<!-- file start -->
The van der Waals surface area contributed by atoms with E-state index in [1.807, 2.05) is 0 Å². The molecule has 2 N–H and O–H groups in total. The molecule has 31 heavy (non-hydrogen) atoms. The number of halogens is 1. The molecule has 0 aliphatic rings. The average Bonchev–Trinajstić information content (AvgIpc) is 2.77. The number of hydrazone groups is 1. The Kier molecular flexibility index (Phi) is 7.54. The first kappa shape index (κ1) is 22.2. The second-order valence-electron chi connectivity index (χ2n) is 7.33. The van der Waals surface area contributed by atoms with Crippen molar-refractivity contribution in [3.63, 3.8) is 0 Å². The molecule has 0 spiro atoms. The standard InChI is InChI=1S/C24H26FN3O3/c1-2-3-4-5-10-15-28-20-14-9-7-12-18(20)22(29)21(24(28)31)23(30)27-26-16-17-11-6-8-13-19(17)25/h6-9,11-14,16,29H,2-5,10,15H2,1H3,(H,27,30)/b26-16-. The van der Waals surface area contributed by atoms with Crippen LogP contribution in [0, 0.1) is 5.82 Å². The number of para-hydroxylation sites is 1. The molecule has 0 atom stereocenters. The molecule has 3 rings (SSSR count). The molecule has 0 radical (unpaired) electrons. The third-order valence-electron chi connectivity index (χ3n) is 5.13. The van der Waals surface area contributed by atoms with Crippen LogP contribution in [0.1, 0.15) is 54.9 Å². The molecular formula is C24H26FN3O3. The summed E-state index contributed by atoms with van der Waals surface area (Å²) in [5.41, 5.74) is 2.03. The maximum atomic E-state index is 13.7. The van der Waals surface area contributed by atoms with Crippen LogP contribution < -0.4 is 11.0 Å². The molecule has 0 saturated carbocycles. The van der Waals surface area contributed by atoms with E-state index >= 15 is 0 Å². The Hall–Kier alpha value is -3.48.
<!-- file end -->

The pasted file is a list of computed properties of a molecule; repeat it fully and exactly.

The van der Waals surface area contributed by atoms with E-state index in [1.807, 2.05) is 0 Å². The molecule has 2 N–H and O–H groups in total. The molecule has 31 heavy (non-hydrogen) atoms. The number of halogens is 1. The molecule has 0 aliphatic rings. The average Bonchev–Trinajstić information content (AvgIpc) is 2.77. The number of hydrazone groups is 1. The Kier molecular flexibility index (Phi) is 7.54. The first kappa shape index (κ1) is 22.2. The second-order valence-electron chi connectivity index (χ2n) is 7.33. The van der Waals surface area contributed by atoms with Crippen molar-refractivity contribution in [3.63, 3.8) is 0 Å². The molecule has 0 spiro atoms. The standard InChI is InChI=1S/C24H26FN3O3/c1-2-3-4-5-10-15-28-20-14-9-7-12-18(20)22(29)21(24(28)31)23(30)27-26-16-17-11-6-8-13-19(17)25/h6-9,11-14,16,29H,2-5,10,15H2,1H3,(H,27,30)/b26-16-. The van der Waals surface area contributed by atoms with Crippen LogP contribution in [0, 0.1) is 5.82 Å². The number of para-hydroxylation sites is 1. The molecule has 0 atom stereocenters. The molecule has 3 rings (SSSR count). The molecule has 0 radical (unpaired) electrons. The third-order valence-electron chi connectivity index (χ3n) is 5.13. The van der Waals surface area contributed by atoms with Crippen LogP contribution in [0.1, 0.15) is 54.9 Å². The molecular formula is C24H26FN3O3. The summed E-state index contributed by atoms with van der Waals surface area (Å²) in [5.41, 5.74) is 2.03. The maximum atomic E-state index is 13.7. The van der Waals surface area contributed by atoms with Crippen LogP contribution < -0.4 is 11.0 Å². The molecule has 0 saturated carbocycles. The van der Waals surface area contributed by atoms with E-state index >= 15 is 0 Å². The Hall–Kier alpha value is -3.48.